However, the power imbalances between First World and Third World countries are also an important factor when the flow of information and products between countries is considered. It is argued that countries with a higher status will occupy a more central and powerful position on the global polysystem, whereas a Third World country like South Africa, which lacks resources and status, occupies a peripheral position on the global polysystem. This is also where the polysystem theory regarding power imbalances of not only the statuses of countries, but also languages, applies, where languages can be regarded as peripheral, semi-central or central (Even-Zohar 1979; Casanova 2010; Van Es and Heilbron 2015). It is argued that within the global polysystem of languages, a “continuous state of tension between the centre and the periphery [exists], in which different literary genres [or a country’s cultural capital] all vie for domination of the centre” (Khalid and Baker 1998:177). Various languages compete for the central position that the “hyper central” language English occupies. Sources argue that translating books into a more central language could influence the source language’s movement and position in the global polysystem (Casanova 2013).

Acknowledging the background and context of Afrikaans, and the challenges of minority language publishing, this article poses the question as to what criteria an Afrikaans book should fulfil to be considered for translation by an international publisher in order ultimately to increase readership, market reach and status on the global literary system. This article stems from a master’s study conducted in 2018, “Selling translation rights in trade publishing: case studies of Dutch translations of Afrikaans fiction in the Netherlands and Belgium” (Buitendach-Miller 2018), which also covers political, economic, social and technological factors influencing the publication of trade books in Afrikaans. This article focuses on the specific criteria.

This study is qualitative and exploratory and uses both primary and secondary research methods. The polysystem theory is used as a theoretical framework, and a comprehensive literature review was constructed. Furthermore, semi-structured interviews with translators, a literary agent and international (Dutch and Flemish) and local publishers were conducted. Two case studies of the translated Afrikaans authors Deon Meyer and Irma Joubert were also used to formulate the list of criteria for Afrikaans books to be considered for translation. Both these authors publish originally in Afrikaans and are considered bestsellers in their home country and internationally.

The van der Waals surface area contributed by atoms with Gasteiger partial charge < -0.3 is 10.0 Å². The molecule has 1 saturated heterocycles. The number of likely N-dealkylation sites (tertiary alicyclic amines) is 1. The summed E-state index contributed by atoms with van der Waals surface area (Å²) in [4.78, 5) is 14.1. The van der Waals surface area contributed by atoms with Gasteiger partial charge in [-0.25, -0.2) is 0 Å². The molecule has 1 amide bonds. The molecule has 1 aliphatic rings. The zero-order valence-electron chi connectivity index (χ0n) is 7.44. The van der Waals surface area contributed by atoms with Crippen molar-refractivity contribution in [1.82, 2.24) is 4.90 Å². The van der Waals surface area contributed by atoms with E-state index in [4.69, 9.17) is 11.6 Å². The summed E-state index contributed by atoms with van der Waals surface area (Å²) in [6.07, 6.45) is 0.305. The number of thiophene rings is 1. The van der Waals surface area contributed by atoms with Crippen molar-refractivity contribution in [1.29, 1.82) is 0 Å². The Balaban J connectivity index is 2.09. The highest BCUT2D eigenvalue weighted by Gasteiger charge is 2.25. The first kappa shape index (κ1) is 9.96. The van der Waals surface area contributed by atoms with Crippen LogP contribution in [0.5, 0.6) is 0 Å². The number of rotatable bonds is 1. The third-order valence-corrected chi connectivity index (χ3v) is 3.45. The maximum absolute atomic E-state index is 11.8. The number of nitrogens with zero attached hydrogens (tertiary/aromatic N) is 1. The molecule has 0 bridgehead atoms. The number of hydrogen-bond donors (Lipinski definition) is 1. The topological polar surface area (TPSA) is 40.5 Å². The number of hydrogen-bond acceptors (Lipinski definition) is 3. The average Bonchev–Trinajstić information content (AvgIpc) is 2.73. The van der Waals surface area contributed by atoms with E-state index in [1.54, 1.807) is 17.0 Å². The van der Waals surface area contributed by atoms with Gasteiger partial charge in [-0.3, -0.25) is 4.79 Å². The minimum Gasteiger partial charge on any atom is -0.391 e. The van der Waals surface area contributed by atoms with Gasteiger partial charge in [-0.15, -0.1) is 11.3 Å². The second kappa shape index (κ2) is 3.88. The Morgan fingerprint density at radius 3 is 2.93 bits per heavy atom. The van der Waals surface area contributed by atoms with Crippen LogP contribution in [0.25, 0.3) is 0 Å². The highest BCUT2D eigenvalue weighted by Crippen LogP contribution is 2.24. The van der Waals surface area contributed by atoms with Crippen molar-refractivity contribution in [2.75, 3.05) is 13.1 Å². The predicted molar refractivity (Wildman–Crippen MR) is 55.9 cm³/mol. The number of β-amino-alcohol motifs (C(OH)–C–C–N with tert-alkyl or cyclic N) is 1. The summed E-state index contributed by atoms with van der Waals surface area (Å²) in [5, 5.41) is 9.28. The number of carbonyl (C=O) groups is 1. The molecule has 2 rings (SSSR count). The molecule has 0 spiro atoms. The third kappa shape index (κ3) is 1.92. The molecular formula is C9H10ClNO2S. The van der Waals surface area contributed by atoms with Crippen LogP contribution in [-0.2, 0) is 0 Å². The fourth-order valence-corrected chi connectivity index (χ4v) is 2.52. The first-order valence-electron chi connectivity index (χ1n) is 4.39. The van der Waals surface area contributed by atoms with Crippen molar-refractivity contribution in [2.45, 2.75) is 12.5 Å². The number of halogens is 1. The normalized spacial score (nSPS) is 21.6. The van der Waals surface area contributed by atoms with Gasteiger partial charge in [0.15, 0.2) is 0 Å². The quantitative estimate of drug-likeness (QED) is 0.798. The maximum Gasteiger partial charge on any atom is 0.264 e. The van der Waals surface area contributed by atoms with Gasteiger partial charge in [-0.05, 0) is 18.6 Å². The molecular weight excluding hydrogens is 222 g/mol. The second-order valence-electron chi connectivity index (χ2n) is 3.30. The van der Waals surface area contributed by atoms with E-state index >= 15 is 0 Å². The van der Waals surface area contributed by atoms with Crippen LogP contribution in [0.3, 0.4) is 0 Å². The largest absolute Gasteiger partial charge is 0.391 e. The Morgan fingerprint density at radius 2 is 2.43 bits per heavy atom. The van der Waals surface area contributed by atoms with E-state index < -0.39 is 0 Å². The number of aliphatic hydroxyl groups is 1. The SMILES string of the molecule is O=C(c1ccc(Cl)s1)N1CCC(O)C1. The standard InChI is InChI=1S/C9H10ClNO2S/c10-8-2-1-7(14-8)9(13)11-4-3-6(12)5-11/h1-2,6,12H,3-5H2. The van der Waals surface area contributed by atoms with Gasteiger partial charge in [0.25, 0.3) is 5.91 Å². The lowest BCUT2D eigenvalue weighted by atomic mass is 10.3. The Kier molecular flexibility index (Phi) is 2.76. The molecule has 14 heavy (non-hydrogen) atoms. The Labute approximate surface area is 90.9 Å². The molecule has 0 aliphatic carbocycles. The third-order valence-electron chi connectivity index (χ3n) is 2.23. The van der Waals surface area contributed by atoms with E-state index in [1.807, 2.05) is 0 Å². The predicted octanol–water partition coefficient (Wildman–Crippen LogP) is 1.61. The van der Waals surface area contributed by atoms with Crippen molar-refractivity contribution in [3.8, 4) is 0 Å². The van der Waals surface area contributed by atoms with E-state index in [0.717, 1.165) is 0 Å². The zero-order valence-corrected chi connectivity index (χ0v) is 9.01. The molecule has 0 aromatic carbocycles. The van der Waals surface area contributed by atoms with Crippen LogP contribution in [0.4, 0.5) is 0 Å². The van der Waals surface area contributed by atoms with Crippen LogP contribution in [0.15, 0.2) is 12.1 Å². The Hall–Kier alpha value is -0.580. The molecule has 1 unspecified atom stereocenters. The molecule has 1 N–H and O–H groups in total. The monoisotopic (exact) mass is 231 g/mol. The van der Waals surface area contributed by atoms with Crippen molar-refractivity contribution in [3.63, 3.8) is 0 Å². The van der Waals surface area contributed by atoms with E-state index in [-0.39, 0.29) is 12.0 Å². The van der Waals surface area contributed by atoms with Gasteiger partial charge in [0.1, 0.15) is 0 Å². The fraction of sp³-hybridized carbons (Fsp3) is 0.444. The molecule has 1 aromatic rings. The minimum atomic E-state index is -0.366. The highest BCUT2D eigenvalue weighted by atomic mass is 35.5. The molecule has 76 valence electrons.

A generic list of criteria was formulated based on the results of the research conducted. The list is not conclusive, and all books do not necessarily fulfil all the criteria. It is evident that personal relationships with international role players in the publishing industry, and an author’s oeuvre and profile, unique selling proposition and seasonality/timing of the book are important considerations. Previous translations, sales record and positioning strategy are also included in the list of criteria. Lastly, research proves that even debut authors are considered for translations, based on controversiality of themes, unique writing style or awards received. A team consisting of a knowledgeable publisher, quality author and literary agent (in some instances) are crucial to success.

This article therefore discusses the proposed criteria and emphasises that the list may be used as a guideline where translations of minority titles are considered. This article also offers a publishing perspective, where business objectives are considered. It is, however, still important that publishers use their own discretion, as they know their markets best. A country’s specific political, economic, social, cultural and technological context should also be considered in conjunction with the proposed list of criteria.

Keywords: Afrikaans fiction; trade publishing; Dutch literature; polysystem theory; translation rights


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Kriteria vir die vertaling van Afrikaanse fiksie: ’n uitgewersperspektief